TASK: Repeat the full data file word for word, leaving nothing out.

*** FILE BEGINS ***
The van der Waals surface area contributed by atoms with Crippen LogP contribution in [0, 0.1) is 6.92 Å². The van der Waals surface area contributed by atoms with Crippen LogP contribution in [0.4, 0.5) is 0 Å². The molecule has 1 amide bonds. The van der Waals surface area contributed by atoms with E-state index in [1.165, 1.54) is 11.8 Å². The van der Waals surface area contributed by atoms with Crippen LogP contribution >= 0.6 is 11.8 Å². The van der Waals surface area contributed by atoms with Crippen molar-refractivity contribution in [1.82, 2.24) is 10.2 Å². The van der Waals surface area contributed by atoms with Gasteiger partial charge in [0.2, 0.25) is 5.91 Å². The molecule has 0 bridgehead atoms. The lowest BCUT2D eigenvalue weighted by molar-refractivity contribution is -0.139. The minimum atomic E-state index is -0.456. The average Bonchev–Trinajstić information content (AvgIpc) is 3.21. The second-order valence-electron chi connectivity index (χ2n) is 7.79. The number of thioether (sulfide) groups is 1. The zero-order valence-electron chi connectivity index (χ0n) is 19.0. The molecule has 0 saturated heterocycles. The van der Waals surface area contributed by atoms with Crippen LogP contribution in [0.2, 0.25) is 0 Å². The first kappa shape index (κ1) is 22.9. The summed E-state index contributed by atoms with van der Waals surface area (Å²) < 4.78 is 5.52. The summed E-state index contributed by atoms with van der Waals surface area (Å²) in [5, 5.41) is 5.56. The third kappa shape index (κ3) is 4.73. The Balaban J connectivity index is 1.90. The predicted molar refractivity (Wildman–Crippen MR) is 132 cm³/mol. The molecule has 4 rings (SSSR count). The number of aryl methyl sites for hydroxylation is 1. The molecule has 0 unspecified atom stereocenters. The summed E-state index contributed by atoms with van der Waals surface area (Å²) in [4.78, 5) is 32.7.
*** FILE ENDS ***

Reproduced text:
The van der Waals surface area contributed by atoms with Crippen LogP contribution in [0, 0.1) is 6.92 Å². The van der Waals surface area contributed by atoms with Crippen LogP contribution in [0.4, 0.5) is 0 Å². The molecule has 1 amide bonds. The van der Waals surface area contributed by atoms with E-state index in [1.165, 1.54) is 11.8 Å². The van der Waals surface area contributed by atoms with Crippen LogP contribution >= 0.6 is 11.8 Å². The van der Waals surface area contributed by atoms with Crippen molar-refractivity contribution in [1.82, 2.24) is 10.2 Å². The van der Waals surface area contributed by atoms with Gasteiger partial charge in [0.2, 0.25) is 5.91 Å². The molecule has 0 bridgehead atoms. The lowest BCUT2D eigenvalue weighted by molar-refractivity contribution is -0.139. The minimum atomic E-state index is -0.456. The average Bonchev–Trinajstić information content (AvgIpc) is 3.21. The second-order valence-electron chi connectivity index (χ2n) is 7.79. The number of thioether (sulfide) groups is 1. The zero-order valence-electron chi connectivity index (χ0n) is 19.0. The molecule has 0 saturated heterocycles. The van der Waals surface area contributed by atoms with Crippen LogP contribution in [0.2, 0.25) is 0 Å². The first kappa shape index (κ1) is 22.9. The summed E-state index contributed by atoms with van der Waals surface area (Å²) < 4.78 is 5.52. The summed E-state index contributed by atoms with van der Waals surface area (Å²) in [5, 5.41) is 5.56. The third kappa shape index (κ3) is 4.73. The Balaban J connectivity index is 1.90. The predicted molar refractivity (Wildman–Crippen MR) is 132 cm³/mol. The molecule has 4 rings (SSSR count). The number of aryl methyl sites for hydroxylation is 1. The molecule has 0 unspecified atom stereocenters. The summed E-state index contributed by atoms with van der Waals surface area (Å²) in [4.78, 5) is 32.7.